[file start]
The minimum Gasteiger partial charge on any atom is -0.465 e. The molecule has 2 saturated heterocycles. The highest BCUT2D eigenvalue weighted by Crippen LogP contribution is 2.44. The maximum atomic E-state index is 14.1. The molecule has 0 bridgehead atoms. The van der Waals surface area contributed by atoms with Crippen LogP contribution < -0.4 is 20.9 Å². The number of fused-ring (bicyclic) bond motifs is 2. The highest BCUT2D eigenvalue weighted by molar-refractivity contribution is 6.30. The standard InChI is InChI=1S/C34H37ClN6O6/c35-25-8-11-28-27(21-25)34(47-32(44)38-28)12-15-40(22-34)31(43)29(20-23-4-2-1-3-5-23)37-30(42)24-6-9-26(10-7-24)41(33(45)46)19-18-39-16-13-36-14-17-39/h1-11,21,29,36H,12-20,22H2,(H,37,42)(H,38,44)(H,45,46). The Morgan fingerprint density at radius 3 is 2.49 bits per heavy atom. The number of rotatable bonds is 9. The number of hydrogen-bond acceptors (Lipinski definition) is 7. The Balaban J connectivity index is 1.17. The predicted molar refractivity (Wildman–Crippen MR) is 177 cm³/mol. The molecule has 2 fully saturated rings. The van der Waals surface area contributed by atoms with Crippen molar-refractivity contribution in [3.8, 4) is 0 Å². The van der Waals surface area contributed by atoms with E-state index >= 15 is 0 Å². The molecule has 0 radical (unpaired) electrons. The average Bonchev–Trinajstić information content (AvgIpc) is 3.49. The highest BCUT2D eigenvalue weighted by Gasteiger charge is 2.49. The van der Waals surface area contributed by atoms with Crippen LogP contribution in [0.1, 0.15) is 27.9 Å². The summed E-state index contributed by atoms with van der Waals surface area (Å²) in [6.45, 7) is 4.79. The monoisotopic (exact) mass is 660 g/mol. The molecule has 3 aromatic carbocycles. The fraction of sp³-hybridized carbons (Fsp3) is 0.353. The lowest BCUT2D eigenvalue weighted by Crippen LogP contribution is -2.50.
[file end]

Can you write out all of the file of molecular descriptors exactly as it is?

The minimum Gasteiger partial charge on any atom is -0.465 e. The molecule has 2 saturated heterocycles. The highest BCUT2D eigenvalue weighted by Crippen LogP contribution is 2.44. The maximum atomic E-state index is 14.1. The molecule has 0 bridgehead atoms. The van der Waals surface area contributed by atoms with Crippen LogP contribution < -0.4 is 20.9 Å². The number of fused-ring (bicyclic) bond motifs is 2. The highest BCUT2D eigenvalue weighted by molar-refractivity contribution is 6.30. The standard InChI is InChI=1S/C34H37ClN6O6/c35-25-8-11-28-27(21-25)34(47-32(44)38-28)12-15-40(22-34)31(43)29(20-23-4-2-1-3-5-23)37-30(42)24-6-9-26(10-7-24)41(33(45)46)19-18-39-16-13-36-14-17-39/h1-11,21,29,36H,12-20,22H2,(H,37,42)(H,38,44)(H,45,46). The Morgan fingerprint density at radius 3 is 2.49 bits per heavy atom. The number of rotatable bonds is 9. The number of hydrogen-bond acceptors (Lipinski definition) is 7. The Balaban J connectivity index is 1.17. The predicted molar refractivity (Wildman–Crippen MR) is 177 cm³/mol. The molecule has 2 fully saturated rings. The van der Waals surface area contributed by atoms with Crippen molar-refractivity contribution in [3.8, 4) is 0 Å². The van der Waals surface area contributed by atoms with E-state index >= 15 is 0 Å². The molecule has 0 radical (unpaired) electrons. The average Bonchev–Trinajstić information content (AvgIpc) is 3.49. The highest BCUT2D eigenvalue weighted by Gasteiger charge is 2.49. The van der Waals surface area contributed by atoms with Crippen LogP contribution in [0.1, 0.15) is 27.9 Å². The summed E-state index contributed by atoms with van der Waals surface area (Å²) in [6.45, 7) is 4.79. The monoisotopic (exact) mass is 660 g/mol. The molecule has 3 aromatic carbocycles. The fraction of sp³-hybridized carbons (Fsp3) is 0.353. The lowest BCUT2D eigenvalue weighted by Crippen LogP contribution is -2.50.